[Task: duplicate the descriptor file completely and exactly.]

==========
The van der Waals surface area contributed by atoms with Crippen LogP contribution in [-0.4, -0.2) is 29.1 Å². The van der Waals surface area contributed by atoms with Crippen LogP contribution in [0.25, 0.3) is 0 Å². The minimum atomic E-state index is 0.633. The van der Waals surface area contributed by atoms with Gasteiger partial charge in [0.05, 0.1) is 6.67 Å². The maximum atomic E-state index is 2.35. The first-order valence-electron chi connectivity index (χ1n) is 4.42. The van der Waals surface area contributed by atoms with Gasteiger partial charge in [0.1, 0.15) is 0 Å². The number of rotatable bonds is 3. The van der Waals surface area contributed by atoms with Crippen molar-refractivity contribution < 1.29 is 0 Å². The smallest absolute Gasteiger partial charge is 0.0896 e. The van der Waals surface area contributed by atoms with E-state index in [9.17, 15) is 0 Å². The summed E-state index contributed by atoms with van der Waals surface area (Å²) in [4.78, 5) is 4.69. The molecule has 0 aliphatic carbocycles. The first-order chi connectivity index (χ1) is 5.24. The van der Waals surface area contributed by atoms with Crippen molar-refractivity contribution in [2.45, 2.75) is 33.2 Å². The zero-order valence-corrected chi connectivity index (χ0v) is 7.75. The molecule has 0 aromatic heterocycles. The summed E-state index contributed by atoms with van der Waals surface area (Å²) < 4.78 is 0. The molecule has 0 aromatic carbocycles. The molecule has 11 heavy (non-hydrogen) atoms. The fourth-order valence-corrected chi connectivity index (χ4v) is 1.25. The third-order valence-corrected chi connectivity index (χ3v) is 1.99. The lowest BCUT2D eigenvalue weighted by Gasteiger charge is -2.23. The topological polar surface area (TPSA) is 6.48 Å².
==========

The van der Waals surface area contributed by atoms with Crippen LogP contribution in [-0.4, -0.2) is 29.1 Å². The van der Waals surface area contributed by atoms with Crippen LogP contribution in [0.25, 0.3) is 0 Å². The minimum atomic E-state index is 0.633. The van der Waals surface area contributed by atoms with Gasteiger partial charge in [0.05, 0.1) is 6.67 Å². The maximum atomic E-state index is 2.35. The first-order valence-electron chi connectivity index (χ1n) is 4.42. The van der Waals surface area contributed by atoms with Gasteiger partial charge in [0.1, 0.15) is 0 Å². The number of rotatable bonds is 3. The van der Waals surface area contributed by atoms with Crippen molar-refractivity contribution < 1.29 is 0 Å². The smallest absolute Gasteiger partial charge is 0.0896 e. The van der Waals surface area contributed by atoms with E-state index in [9.17, 15) is 0 Å². The summed E-state index contributed by atoms with van der Waals surface area (Å²) in [4.78, 5) is 4.69. The molecule has 0 aliphatic carbocycles. The first-order chi connectivity index (χ1) is 5.24. The van der Waals surface area contributed by atoms with Crippen molar-refractivity contribution in [2.45, 2.75) is 33.2 Å². The zero-order valence-corrected chi connectivity index (χ0v) is 7.75. The molecule has 0 aromatic heterocycles. The summed E-state index contributed by atoms with van der Waals surface area (Å²) < 4.78 is 0. The molecule has 0 aromatic carbocycles. The molecule has 11 heavy (non-hydrogen) atoms. The fourth-order valence-corrected chi connectivity index (χ4v) is 1.25. The third-order valence-corrected chi connectivity index (χ3v) is 1.99. The lowest BCUT2D eigenvalue weighted by Gasteiger charge is -2.23. The topological polar surface area (TPSA) is 6.48 Å².